Yet he was wrong in his analysis of what it is in the national climate that bred events and minds like this.  The problem goes much deeper than right-wing rhetoric aimed at the left (as an aside, it should be noted that the left is often as bad as or worse than the right in their demonizing of the opposition, as discussed on yesterday’s Line of Fire episode). In fact, it goes much deeper than the New York Times, or FoxNews, or the Drudge Report are willing (or trained) to go.  Krugman is right that there is “sickness” permeating our society, but the sickness is not only in “them” (to Krugman, the right), and it is not only in “him” (to Drudge, the shooter). No, the sickness is in us, all of us!

The nation’s sickness is an evil more real and devastating than any of us realize, and when events such as what happened in Arizona occur, we must discern that rather than some anomaly perpetuated by one angry or disturbed soul so utterly different from the rest of us (some “Scary Freak”),  this evil is a public manifestation of a larger reality. We are in a sin-sick society that has cultivated a loveless, godless, and purposeless culture that provides its youth with precious little reason to live beyond the pursuit of immediate pleasure and the numbing of one’s pain.  Is it any wonder that it is in the midst of this sort of environment we find young men that for whatever reason (be it mental instability, social rejection, or beliefs/ideologies) are neither enticed by the allure of pleasure, comfort, or societal status, nor intimidated by the punishments that can be leveled upon them by society’s social and governmental structures, turning their inward rage and hostility outward?  While we ought to be shocked by this act, we ought not be shocked that a deluded young man living a meaningless, purposeless life in a meaningless, purposeless society, committed an act of meaningless, purposeless violence.

In addition to the immediate, visceral, and pragmatic response we should have to a tragedy such as this, there is a deeper reality we need to enter into in order to extract the meaning of something of this horror.  What is the meaning of this tragedy? And what should our response be? Whatever the specifics of this particular case may end up being, and to whatever extent Jared Loughner was affected or unaffected by this age in the midst of his apparent delusions, I would submit that to look into the face of the “scary freak” pictured on Drudge above, or at the pictures of Virginia Tech shooter Seng Hui-Cho or Columbine killers Eric Harris and Dylan Klebold below, and look away without sensing a need to desperately change the culture we’ve nurtured is to see but not understand, to hear but not perceive. These were not individuals motivated by greed, or ideology, or so many other things that make (at some level) sense to us. There’s something desperate, something pathetic in their lives and actions.

There’s a deeper response called for, and it starts with a call for all of us to repent before the living God for cultivating the culture we abide in, asking the author of life to change us from those that sit idly by as generation after generation comes through the societal “system” we’ve set up without having any sense of meaning and purpose beyond the things of this world. There is a stream of true life available to all, and we must be ones that testify to its reality in our generation. We must be the “salt-seasoning” of our society, with a “saltiness” born from deep and real encounters with the Messiah. “The heavens are the heavens of the Lord, but the earth He has given to the sons of men.” This is our divine responsibility… let’s not miss this.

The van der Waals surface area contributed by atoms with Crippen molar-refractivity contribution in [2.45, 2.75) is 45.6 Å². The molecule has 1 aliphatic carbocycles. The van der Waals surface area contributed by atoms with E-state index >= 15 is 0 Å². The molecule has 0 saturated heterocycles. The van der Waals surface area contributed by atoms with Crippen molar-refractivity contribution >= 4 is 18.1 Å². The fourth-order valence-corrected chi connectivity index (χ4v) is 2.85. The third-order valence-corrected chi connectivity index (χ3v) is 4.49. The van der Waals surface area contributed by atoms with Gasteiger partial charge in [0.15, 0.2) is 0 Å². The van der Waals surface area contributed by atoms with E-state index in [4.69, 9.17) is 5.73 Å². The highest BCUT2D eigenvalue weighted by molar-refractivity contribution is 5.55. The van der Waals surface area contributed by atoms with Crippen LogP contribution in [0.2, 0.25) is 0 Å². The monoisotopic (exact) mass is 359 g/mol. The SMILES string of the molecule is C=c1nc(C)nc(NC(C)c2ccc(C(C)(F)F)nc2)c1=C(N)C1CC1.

Posted in Culture, Featured Articles, News Tagged with: , , , , , , , , , , , , , , , ,

November 1st, 2010 by M. French

From the AskDrBrown E-Newsletter Archive:

Be sure to tune in to this lively and informative debate, as Dr. James White and I debate the deity of Jesus and God’s tri-unity with Sir Anthony Buzzard and Mr. Joseph Good on Jonathan Bernis’s Jewish Voice Broadcast, airing on major Christian TV networks from Nov. 1-14 (a different segment of the debate will air each week). You don’t want to miss these lively and highly informative debates! For TV listings, or to watch online once the shows air, go HERE.

You can watch by clicking here and searching for programs labeled “The Deity of Messiah”.

Posted in News, Philosophy & Science Tagged with: , , , , , ,

August 15th, 2010 by M. French

Can a Jew Believe in Jesus?

Rabbi Shmuley vs Dr. Michael Brown

Debate after the 2010 National Apologetics Conference

October 15-16 Charlotte, NC

Michael Brown Rabbi Shmuley

Dr. Michael Brown vs          Rabbi Shmuley Boteach

Rabbi Shmuley Boteach is considered “the most famous rabbi in America” by Newsweek magazine and is the international best-selling author of 23 books. He has appeared on The Oprah Winfrey Show, was a spiritual adviser to Michael Jackson, and has his own take on spirituality and religion (see biography here).

As a Jewish believer in Jesus, Dr. Michael Brown is active in Jewish evangelism, debating rabbis on radio, TV, and college campuses. He is a radio show host, author, seminary professor, and ministry leader. He holds a Ph.D. in Near Eastern Languages and Literature from New York University (see biography here)